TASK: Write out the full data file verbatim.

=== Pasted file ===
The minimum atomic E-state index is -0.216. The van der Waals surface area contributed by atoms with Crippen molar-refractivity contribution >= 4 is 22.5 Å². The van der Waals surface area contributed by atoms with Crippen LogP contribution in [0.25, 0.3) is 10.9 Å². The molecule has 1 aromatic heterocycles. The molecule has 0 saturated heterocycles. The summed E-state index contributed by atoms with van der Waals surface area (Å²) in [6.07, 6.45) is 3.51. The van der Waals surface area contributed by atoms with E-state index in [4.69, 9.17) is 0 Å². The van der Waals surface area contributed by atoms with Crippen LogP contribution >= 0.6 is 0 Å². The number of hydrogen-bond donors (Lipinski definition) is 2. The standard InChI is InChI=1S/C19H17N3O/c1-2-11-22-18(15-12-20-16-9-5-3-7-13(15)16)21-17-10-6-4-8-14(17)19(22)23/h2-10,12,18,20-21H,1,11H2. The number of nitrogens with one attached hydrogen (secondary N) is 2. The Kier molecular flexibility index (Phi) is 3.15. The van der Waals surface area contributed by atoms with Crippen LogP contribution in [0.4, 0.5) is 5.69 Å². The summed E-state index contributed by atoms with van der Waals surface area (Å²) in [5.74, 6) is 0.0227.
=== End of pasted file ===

The minimum atomic E-state index is -0.216. The van der Waals surface area contributed by atoms with Crippen molar-refractivity contribution >= 4 is 22.5 Å². The van der Waals surface area contributed by atoms with Crippen LogP contribution in [0.25, 0.3) is 10.9 Å². The molecule has 1 aromatic heterocycles. The molecule has 0 saturated heterocycles. The summed E-state index contributed by atoms with van der Waals surface area (Å²) in [6.07, 6.45) is 3.51. The van der Waals surface area contributed by atoms with E-state index in [4.69, 9.17) is 0 Å². The van der Waals surface area contributed by atoms with Crippen LogP contribution >= 0.6 is 0 Å². The number of hydrogen-bond donors (Lipinski definition) is 2. The standard InChI is InChI=1S/C19H17N3O/c1-2-11-22-18(15-12-20-16-9-5-3-7-13(15)16)21-17-10-6-4-8-14(17)19(22)23/h2-10,12,18,20-21H,1,11H2. The number of nitrogens with one attached hydrogen (secondary N) is 2. The Kier molecular flexibility index (Phi) is 3.15. The van der Waals surface area contributed by atoms with Crippen LogP contribution in [0.4, 0.5) is 5.69 Å². The summed E-state index contributed by atoms with van der Waals surface area (Å²) in [5.74, 6) is 0.0227.